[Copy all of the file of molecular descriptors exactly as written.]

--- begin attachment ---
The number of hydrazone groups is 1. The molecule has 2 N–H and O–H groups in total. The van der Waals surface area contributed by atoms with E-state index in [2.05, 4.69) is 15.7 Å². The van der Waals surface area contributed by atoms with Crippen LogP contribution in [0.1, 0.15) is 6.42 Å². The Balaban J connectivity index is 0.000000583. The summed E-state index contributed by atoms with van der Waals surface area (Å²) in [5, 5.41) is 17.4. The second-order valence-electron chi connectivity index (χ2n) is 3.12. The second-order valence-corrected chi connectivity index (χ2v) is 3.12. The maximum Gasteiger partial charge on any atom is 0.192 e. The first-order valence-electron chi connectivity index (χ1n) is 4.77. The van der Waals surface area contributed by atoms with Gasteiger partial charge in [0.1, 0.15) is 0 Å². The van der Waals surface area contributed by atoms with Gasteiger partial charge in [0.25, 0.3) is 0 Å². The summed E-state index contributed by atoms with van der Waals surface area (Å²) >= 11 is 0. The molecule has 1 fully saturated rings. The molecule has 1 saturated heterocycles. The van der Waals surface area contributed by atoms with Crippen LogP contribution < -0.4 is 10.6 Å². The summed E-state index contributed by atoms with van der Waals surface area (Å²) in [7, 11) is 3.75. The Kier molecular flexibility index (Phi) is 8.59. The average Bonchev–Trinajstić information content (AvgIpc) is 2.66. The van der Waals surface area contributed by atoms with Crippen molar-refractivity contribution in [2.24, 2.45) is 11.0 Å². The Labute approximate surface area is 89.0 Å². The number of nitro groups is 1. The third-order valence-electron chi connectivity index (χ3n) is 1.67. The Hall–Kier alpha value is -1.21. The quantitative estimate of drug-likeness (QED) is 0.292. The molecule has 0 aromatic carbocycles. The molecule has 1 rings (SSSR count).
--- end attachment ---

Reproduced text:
The number of hydrazone groups is 1. The molecule has 2 N–H and O–H groups in total. The van der Waals surface area contributed by atoms with E-state index in [2.05, 4.69) is 15.7 Å². The van der Waals surface area contributed by atoms with Crippen LogP contribution in [0.1, 0.15) is 6.42 Å². The Balaban J connectivity index is 0.000000583. The summed E-state index contributed by atoms with van der Waals surface area (Å²) in [5, 5.41) is 17.4. The second-order valence-electron chi connectivity index (χ2n) is 3.12. The second-order valence-corrected chi connectivity index (χ2v) is 3.12. The maximum Gasteiger partial charge on any atom is 0.192 e. The first-order valence-electron chi connectivity index (χ1n) is 4.77. The van der Waals surface area contributed by atoms with Gasteiger partial charge in [0.1, 0.15) is 0 Å². The van der Waals surface area contributed by atoms with Gasteiger partial charge in [0.25, 0.3) is 0 Å². The summed E-state index contributed by atoms with van der Waals surface area (Å²) >= 11 is 0. The molecule has 1 fully saturated rings. The molecule has 1 saturated heterocycles. The van der Waals surface area contributed by atoms with Crippen LogP contribution < -0.4 is 10.6 Å². The summed E-state index contributed by atoms with van der Waals surface area (Å²) in [7, 11) is 3.75. The Kier molecular flexibility index (Phi) is 8.59. The average Bonchev–Trinajstić information content (AvgIpc) is 2.66. The van der Waals surface area contributed by atoms with Crippen molar-refractivity contribution in [2.24, 2.45) is 11.0 Å². The Labute approximate surface area is 89.0 Å². The number of nitro groups is 1. The third-order valence-electron chi connectivity index (χ3n) is 1.67. The Hall–Kier alpha value is -1.21. The quantitative estimate of drug-likeness (QED) is 0.292. The molecule has 0 aromatic carbocycles. The molecule has 1 rings (SSSR count).